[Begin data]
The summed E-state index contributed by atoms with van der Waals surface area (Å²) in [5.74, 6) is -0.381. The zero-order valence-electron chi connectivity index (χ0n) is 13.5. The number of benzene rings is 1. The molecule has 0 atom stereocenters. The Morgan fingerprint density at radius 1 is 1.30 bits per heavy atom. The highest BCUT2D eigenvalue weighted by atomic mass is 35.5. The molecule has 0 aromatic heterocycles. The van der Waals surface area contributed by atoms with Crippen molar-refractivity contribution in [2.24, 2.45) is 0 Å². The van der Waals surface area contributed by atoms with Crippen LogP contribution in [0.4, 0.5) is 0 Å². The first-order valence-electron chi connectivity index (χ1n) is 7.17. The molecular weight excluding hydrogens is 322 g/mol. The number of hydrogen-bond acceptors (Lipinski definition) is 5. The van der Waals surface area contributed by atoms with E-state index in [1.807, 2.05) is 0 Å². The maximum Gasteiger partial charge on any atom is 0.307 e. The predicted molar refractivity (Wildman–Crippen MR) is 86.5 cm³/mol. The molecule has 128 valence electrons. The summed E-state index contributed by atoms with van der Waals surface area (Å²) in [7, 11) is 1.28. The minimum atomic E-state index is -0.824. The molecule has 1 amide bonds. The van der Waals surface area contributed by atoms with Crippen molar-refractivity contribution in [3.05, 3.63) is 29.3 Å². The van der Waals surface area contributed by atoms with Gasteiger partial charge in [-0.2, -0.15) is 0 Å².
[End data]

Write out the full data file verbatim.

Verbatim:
The summed E-state index contributed by atoms with van der Waals surface area (Å²) in [5.74, 6) is -0.381. The zero-order valence-electron chi connectivity index (χ0n) is 13.5. The number of benzene rings is 1. The molecule has 0 atom stereocenters. The Morgan fingerprint density at radius 1 is 1.30 bits per heavy atom. The highest BCUT2D eigenvalue weighted by atomic mass is 35.5. The molecule has 0 aromatic heterocycles. The van der Waals surface area contributed by atoms with Crippen molar-refractivity contribution in [2.24, 2.45) is 0 Å². The van der Waals surface area contributed by atoms with Crippen LogP contribution in [0.4, 0.5) is 0 Å². The first-order valence-electron chi connectivity index (χ1n) is 7.17. The molecular weight excluding hydrogens is 322 g/mol. The number of hydrogen-bond acceptors (Lipinski definition) is 5. The van der Waals surface area contributed by atoms with E-state index in [1.807, 2.05) is 0 Å². The maximum Gasteiger partial charge on any atom is 0.307 e. The predicted molar refractivity (Wildman–Crippen MR) is 86.5 cm³/mol. The molecule has 128 valence electrons. The summed E-state index contributed by atoms with van der Waals surface area (Å²) in [7, 11) is 1.28. The minimum atomic E-state index is -0.824. The molecule has 1 amide bonds. The van der Waals surface area contributed by atoms with Crippen molar-refractivity contribution in [3.05, 3.63) is 29.3 Å². The van der Waals surface area contributed by atoms with Gasteiger partial charge in [-0.2, -0.15) is 0 Å².